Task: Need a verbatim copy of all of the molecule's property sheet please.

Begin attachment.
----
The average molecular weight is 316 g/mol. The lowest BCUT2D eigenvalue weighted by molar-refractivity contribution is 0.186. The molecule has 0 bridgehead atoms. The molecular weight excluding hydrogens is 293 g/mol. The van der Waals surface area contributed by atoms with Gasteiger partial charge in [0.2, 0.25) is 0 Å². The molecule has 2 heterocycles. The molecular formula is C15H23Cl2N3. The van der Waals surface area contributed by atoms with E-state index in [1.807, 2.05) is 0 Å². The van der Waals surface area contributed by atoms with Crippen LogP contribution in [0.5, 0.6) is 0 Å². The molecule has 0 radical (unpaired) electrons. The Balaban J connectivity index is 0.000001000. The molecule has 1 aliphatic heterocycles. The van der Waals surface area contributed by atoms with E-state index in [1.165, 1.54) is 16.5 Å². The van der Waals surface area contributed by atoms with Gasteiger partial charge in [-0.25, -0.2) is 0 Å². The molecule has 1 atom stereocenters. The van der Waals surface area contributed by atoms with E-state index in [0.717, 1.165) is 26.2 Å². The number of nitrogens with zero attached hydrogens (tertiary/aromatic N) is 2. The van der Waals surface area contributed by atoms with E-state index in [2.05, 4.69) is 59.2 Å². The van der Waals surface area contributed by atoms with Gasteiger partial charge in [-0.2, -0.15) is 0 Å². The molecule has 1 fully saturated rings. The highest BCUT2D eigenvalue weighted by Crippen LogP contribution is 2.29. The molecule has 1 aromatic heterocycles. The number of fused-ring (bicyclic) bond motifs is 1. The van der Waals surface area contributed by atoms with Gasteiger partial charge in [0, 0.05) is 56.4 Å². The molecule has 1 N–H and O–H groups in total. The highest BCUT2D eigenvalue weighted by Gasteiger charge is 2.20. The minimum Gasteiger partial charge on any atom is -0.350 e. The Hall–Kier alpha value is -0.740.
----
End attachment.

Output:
The average molecular weight is 316 g/mol. The lowest BCUT2D eigenvalue weighted by molar-refractivity contribution is 0.186. The molecule has 0 bridgehead atoms. The molecular weight excluding hydrogens is 293 g/mol. The van der Waals surface area contributed by atoms with Gasteiger partial charge in [0.2, 0.25) is 0 Å². The molecule has 2 heterocycles. The molecular formula is C15H23Cl2N3. The van der Waals surface area contributed by atoms with E-state index in [1.807, 2.05) is 0 Å². The van der Waals surface area contributed by atoms with Crippen LogP contribution in [0.5, 0.6) is 0 Å². The molecule has 0 radical (unpaired) electrons. The Balaban J connectivity index is 0.000001000. The molecule has 1 aliphatic heterocycles. The van der Waals surface area contributed by atoms with E-state index in [1.165, 1.54) is 16.5 Å². The van der Waals surface area contributed by atoms with Gasteiger partial charge in [-0.25, -0.2) is 0 Å². The molecule has 1 atom stereocenters. The van der Waals surface area contributed by atoms with E-state index in [0.717, 1.165) is 26.2 Å². The number of nitrogens with zero attached hydrogens (tertiary/aromatic N) is 2. The van der Waals surface area contributed by atoms with E-state index in [2.05, 4.69) is 59.2 Å². The van der Waals surface area contributed by atoms with Gasteiger partial charge in [-0.2, -0.15) is 0 Å². The molecule has 1 fully saturated rings. The highest BCUT2D eigenvalue weighted by Crippen LogP contribution is 2.29. The molecule has 1 aromatic heterocycles. The number of fused-ring (bicyclic) bond motifs is 1. The van der Waals surface area contributed by atoms with Gasteiger partial charge in [0, 0.05) is 56.4 Å². The molecule has 1 N–H and O–H groups in total. The highest BCUT2D eigenvalue weighted by Gasteiger charge is 2.20. The minimum Gasteiger partial charge on any atom is -0.350 e. The Hall–Kier alpha value is -0.740.